There is no doubt that for the most part, the loan costs in digital credit have remained stubbornly high in many markets. The explanations are varied; I will focus on two aspects that I think are the most pertinent for inclusive digital credit in emerging markets. Firstly, for some providers, high pricing is driven by the high costs of capital and higher risks associated with serving the harder-to-reach segments where there is little or no data available. Secondly, for others, it is due to inflexible pricing technology, which does not allow for personalized pricing. These are two very different issues and with different potential remedies.
The first is a structural issue in digital credit business models: many providers, especially in Sub-Saharan Africa, are reliant on foreign (USD) capital to fund their loan books. This foreign capital often requires a return on assets (ROA) that can be as much as two to three times higher than local banks (which may have mid-single digit ROA requirements). These are not the most efficient pools of capital to solve the customer value and inclusion problems we have described so far.
One of these problems is the question of whether the most invisible (thin-file) people, who have few comparable alternative options, should still get digital credit – even if the cost to reach them is (at least initially) high. Having spent time with people in this segment, I have observed how digital credit often represents not just a solution to an immediate personal or business need, but often creates a feeling of dignity, where customers value the privacy and security of access, placing a high value on being empowered with the ability to make choices. If the answer to this question is “yes, they should have access too,” then the next step needs to be to find a way of lowering the prices of loans for these customers as well.
These are business model innovation challenges for the industry, distinct from product issues. Fortunately, they are not without solutions. We see the leveraging of local balance sheets happening effectively in Asian markets such as India, where the growing digital credit market has relatively low interest rates. On the JUMO platform, we have also begun this transition in our African markets, where we operate inclusive banking service marketplaces. We are finding that local, well-capitalized balance sheets are as crucial as low-cost cloud infrastructure in creating the necessary conditions to deliver pricing value to customers on credit products.
Pricing friction is the second major issue. Digital credit that is fair to customers does not apply blanket pricing and allows customers who have built up a good credit record to access better pricing as a reward. Secondly, when customers repay their loans early, they should be able to realize a reasonable pricing discount. On the ground, we find that for many customers their digital credit experience remains far removed from these two ideas. Sadly, there are digital credit products that continue to apply flat non-personalized pricing, and for customers such as daily fruit and vegetable traders in East Africa, early settlement is routine, but are still often required to pay a 30-day loan rate, even if they only borrowed for 2-3 days. Addressing these issues is a real and attainable opportunity to deliver value to customers. Many practitioners have pointed out the need for more flexible pricing mechanisms, such as early settlement discounts, personalized risk-based pricing, and so on. This is to ensure that customers are not merely price takers. I tend to agree, we on the supply-side of digital credit need to keep each other honest; when we talk about helping customers a create a digital financial identity and generate value from this identity; surely this needs to extend to them sharing the upside of their behaviors such as good repayment or even early settlement.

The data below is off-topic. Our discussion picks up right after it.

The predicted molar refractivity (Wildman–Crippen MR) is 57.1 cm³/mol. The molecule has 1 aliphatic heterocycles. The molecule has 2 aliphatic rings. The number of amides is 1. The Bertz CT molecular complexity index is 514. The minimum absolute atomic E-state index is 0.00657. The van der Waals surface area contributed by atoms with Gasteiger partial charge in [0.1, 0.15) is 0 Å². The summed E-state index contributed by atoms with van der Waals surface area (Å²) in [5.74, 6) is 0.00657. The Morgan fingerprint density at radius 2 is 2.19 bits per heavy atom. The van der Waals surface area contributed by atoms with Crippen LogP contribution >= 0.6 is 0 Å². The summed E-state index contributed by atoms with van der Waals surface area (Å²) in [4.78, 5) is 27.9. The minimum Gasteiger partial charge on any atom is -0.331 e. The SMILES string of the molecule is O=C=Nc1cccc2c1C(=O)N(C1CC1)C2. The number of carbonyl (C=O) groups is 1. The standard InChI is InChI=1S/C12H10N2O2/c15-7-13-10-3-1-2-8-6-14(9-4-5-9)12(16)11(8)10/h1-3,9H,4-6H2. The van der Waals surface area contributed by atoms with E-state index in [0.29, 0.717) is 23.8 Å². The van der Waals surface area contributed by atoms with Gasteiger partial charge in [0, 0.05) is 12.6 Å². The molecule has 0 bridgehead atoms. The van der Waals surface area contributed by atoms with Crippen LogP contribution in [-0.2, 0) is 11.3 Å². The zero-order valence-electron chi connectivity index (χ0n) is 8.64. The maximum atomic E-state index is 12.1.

Digital credit that is fair to customers does not apply blanket pricing and allows customers who have built up a good credit record to access better pricing as a reward.
I would balance all this by noting an aspect of pricing that digital credit already gets right. When assessed holistically, the costs to access it, including all transaction and opportunity costs, are far lower than in traditional banking. Poorer customers and the self-employed cannot afford time away from their work or small businesses, or high travel costs, and they are generally able to access digital credit wherever they are, saving them both money and time. Unfortunately, these benefits are fragile and can erode quickly when digital transaction costs rise unexpectedly, for example, due to the introduction of new taxes on mobile money transactions and other mobile services. The costs of reporting and compliance are also likely to increase as the digital credit industry matures and therefore becomes more regulated. While this is good and welcome from a customer protection perspective, due care needs to be taken to ensure that customers are not left carrying the full cost of this provider compliance.
Researchers and inclusion practitioners would do well to look at and more effectively standardize measurement of “total cost to access,” as it may well be a new reason people get left behind. Interestingly, pricing and “total cost to access” is probably the area that will potentially open up the digital financial services market to large technology companies who are looking to broaden their emerging markets footprint. Many of these companies may have limited constraints, armed with low cost of capital to reach the invisible segments, and also have significant technological capability to be more agile in product design. Perhaps, further inspiration for current providers of digital credit to respond to the issues raised here quickly.